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Angry notes after piano training firm closes
09.04.2017

    Angry notes after piano training firm closes

     

    A lone guard sits in front of a Xingkong store’s closed door in Minhang District.

    The sudden closure of the nationwide piano training company Xingkong has sparked anger in Shanghai, where the firm has 14 stores.

    At one store in the CapitaMall in the city’s Xinzhuang area in Minhang District, many parents turned up to demand an explanation on Saturday after learning about the firm’s closure from friends or via online.

    Xingkong released a statement over the weekend after the closure of all its outlets, explaining that it now had “some difficulties due to management problems.” It pledged to provide “a solution” as soon as possible.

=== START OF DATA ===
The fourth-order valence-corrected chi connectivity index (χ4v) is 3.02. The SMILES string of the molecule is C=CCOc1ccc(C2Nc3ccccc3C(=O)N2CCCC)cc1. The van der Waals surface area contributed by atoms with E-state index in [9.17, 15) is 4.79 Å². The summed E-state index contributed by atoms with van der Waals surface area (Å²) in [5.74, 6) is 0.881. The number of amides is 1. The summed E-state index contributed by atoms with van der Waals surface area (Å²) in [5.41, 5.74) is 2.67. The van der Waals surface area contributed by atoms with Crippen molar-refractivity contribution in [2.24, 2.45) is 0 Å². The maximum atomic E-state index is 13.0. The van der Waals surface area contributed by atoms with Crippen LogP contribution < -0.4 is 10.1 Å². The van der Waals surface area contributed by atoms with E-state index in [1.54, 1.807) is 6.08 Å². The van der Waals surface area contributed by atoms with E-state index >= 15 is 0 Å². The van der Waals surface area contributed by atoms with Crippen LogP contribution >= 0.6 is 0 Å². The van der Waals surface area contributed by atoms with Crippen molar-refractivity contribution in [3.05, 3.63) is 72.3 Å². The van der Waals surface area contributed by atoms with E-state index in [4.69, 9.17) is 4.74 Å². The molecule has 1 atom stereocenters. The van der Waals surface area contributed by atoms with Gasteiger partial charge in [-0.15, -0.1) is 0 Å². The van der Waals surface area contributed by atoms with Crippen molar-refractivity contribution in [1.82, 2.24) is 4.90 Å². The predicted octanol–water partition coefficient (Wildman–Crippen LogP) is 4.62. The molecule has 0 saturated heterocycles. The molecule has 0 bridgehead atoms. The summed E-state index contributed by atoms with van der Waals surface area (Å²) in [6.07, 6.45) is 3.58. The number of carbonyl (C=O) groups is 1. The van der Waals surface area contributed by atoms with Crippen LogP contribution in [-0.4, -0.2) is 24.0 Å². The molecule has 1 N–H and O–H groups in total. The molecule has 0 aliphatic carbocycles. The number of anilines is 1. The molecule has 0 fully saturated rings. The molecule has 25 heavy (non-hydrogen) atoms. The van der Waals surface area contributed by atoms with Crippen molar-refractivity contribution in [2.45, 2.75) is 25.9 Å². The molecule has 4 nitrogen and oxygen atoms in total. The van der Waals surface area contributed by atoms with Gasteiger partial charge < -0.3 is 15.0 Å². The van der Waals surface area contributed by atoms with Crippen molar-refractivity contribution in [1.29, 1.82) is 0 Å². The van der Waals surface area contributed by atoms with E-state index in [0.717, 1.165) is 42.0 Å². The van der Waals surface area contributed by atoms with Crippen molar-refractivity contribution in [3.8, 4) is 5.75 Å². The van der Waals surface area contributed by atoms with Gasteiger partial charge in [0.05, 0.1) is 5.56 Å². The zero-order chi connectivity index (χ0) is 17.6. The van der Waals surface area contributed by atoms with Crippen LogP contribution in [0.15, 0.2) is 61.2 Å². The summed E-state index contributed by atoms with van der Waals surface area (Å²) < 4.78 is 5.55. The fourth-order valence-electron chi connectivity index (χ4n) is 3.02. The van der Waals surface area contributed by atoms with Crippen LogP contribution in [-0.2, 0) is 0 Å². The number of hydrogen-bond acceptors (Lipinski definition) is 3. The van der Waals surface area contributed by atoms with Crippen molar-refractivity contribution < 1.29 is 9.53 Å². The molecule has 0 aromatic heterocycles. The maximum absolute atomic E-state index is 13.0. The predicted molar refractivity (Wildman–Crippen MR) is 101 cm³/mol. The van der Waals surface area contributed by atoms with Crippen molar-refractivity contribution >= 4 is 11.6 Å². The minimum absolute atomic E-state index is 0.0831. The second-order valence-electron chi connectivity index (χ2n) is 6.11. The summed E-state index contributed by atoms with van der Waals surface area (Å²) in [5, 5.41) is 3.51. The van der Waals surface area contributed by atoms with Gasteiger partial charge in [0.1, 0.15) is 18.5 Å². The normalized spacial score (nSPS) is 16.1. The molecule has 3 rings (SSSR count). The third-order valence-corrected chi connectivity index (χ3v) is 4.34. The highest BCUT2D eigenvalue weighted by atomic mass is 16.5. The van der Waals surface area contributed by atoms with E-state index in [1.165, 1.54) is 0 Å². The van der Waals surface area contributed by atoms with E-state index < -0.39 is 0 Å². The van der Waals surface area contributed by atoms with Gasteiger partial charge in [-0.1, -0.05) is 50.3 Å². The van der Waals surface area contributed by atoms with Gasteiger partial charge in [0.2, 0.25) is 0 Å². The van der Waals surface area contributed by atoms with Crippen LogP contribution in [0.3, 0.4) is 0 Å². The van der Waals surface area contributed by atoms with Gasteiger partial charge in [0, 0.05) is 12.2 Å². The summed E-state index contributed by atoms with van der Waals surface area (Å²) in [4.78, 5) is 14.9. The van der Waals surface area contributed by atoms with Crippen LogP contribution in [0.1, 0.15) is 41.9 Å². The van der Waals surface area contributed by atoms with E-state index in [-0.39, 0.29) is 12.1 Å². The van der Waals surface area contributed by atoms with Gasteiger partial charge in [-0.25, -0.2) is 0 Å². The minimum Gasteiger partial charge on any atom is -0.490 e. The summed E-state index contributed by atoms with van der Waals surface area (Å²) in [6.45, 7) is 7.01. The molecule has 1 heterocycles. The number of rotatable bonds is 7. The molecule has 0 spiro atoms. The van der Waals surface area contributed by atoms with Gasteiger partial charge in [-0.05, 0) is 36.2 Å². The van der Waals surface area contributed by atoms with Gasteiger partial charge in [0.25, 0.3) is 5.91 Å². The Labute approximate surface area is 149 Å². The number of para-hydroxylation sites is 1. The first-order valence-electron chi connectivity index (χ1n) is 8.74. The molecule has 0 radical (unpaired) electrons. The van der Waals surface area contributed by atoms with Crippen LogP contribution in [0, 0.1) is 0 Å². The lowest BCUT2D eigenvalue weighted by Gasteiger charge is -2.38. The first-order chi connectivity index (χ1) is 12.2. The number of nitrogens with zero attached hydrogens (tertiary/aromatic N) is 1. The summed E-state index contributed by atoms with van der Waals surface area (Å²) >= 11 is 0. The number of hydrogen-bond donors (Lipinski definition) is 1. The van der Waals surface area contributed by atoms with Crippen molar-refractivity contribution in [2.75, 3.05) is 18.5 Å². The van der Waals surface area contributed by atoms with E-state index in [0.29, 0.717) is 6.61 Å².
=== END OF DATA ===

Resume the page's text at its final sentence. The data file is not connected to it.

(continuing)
The statement, released on its WeChat account, said that all the managing staff and investors of the company were having active discussions to find a solution, and asked students and parents to give them some time.

    Xingkong, or starlit sky in Chinese, had about 60 outlets at shopping malls in 19 cities across China, including 12 in Beijing and the 14 in Shanghai, according to its website.

    It said Xinghong was founded in 2012 by a managing team from Alibaba and some musical experts and its main business was “home delivery” teaching for children, but also providing small-sized classes for adults and children in its stores.

    No obvious signs of the company being in difficulty were observed nationwide before the weekend and the company’s WeChat account had been updating with promotion of courses and discounts till Friday.

    But students found the stores did not open on Saturday morning when they went to attend lessons. The message was spread rapidly on social media.

    At the CapitaMall store, all concerned parents and visitors found was a mall security guard sitting in front of the closed door, telling them to register at an information desk in the basement.